I am building a circuit that gets power from AC. I have a center tapped 220V transformer, so I added a switch for 220V or 110V (the three wire sockets)

I added two MOVs, one S20K230 for 220V and a S20K140 for 127V, but when the circuit is running with 220V, the S20K140 will have voltage across it from the central tap, I don't think that is a problem since the voltage will be below the limit, but is this ok? I never worked with AC Mains before, thanks and sorry for the silly question.

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  • \$\begingroup\$ What are the MOVs intended to protect in your circuit? \$\endgroup\$
    – Andy aka
    Commented Jul 16, 2020 at 21:05
  • \$\begingroup\$ A linear voltage regulator controlled by an LM723 and a LM7805 that will drive an Arduino, they have their own TVS diodes after being rectified. The voltage regulator will be a general power supply for some testing and stuff. \$\endgroup\$ Commented Jul 16, 2020 at 21:10
  • \$\begingroup\$ If the regulators have TVS diodes, what do the MOVs bring to the party? They will need fuses if you do need to use them (not demonstrated yet). \$\endgroup\$
    – Andy aka
    Commented Jul 16, 2020 at 21:22
  • \$\begingroup\$ I added them to act in case anything behind them shorts, like transformers, input capacitors, rectifiers etc. Do you think it is unnecessary? \$\endgroup\$ Commented Jul 16, 2020 at 22:04
  • \$\begingroup\$ MOVs act as over-voltage limiters and they can go short-circuit if they have to handle too much over-voltage hence you need fuses and, they offer no protection against down-stream shorts. This leads me back to my original comment: What are the MOVs intended to protect in your circuit? \$\endgroup\$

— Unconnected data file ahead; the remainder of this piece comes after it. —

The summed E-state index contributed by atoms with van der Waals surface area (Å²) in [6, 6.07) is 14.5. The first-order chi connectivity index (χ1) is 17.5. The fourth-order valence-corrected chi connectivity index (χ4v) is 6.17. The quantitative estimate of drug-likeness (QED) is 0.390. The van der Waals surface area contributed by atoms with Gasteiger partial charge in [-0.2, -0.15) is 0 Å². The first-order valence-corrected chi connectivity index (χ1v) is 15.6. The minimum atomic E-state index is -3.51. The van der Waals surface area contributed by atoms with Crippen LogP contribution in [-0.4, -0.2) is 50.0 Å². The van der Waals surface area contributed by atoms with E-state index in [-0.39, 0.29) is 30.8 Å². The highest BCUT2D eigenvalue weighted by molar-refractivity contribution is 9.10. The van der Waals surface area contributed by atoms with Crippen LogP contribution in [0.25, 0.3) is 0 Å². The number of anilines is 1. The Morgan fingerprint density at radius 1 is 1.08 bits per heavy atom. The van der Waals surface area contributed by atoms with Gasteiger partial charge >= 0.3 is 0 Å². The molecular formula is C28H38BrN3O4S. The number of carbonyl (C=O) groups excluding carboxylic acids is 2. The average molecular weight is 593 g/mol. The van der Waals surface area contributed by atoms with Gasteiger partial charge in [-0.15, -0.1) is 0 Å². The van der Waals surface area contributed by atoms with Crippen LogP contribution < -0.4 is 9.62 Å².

– Andy aka
    Commented Jul 16, 2020 at 23:02

1 Answer 1


In general it's not a problem, but 127VAC * 2 = 254V plus tolerance (and the increase on the 127V will be doubled). So you should go higher than 230VAC rating most likely.

You might also consider using two MOVs the same in series, saving on a BOM item and giving you a 280V rating rather than 230.

  • \$\begingroup\$ Thanks for your comment Spehro, it's good to know it will not have problems. About the voltage, in Brazil we have three phases that are 120 degrees out of phase, so the when you have two 127V phases, actually your looking at 127*sqrt(3) = 220V. If I am going to be fine with those two varistor, it should be fine then! \$\endgroup\$ Commented Jul 16, 2020 at 21:54
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    \$\begingroup\$ I have worked with 30 mm and 40 mm MOV's for decades. 2 of the same lower voltage saves money and space, plus there are more voltage options at the lower voltages. For countries with un-stable power feeds, we shipped suppressors with double-voltage MOV's. Less clamp protection, but the MOV's survived. \$\endgroup\$
    – user105652
    Commented Jul 17, 2020 at 2:21
  • 1
    \$\begingroup\$ @Agusto The transformer, as you’ve shown it, will double the applied voltage so 127->254 across the MOV, not 220V. If the transformer is wound as 230:127:0 then it is maybe not a problem, but still worth checking. Is that clear enough? \$\endgroup\$ Commented Jul 17, 2020 at 2:28
  • \$\begingroup\$ Yep, that's it, 230:127:0, thank you for the tip, luckly I think I'm good. \$\endgroup\$ Commented Jul 17, 2020 at 11:18

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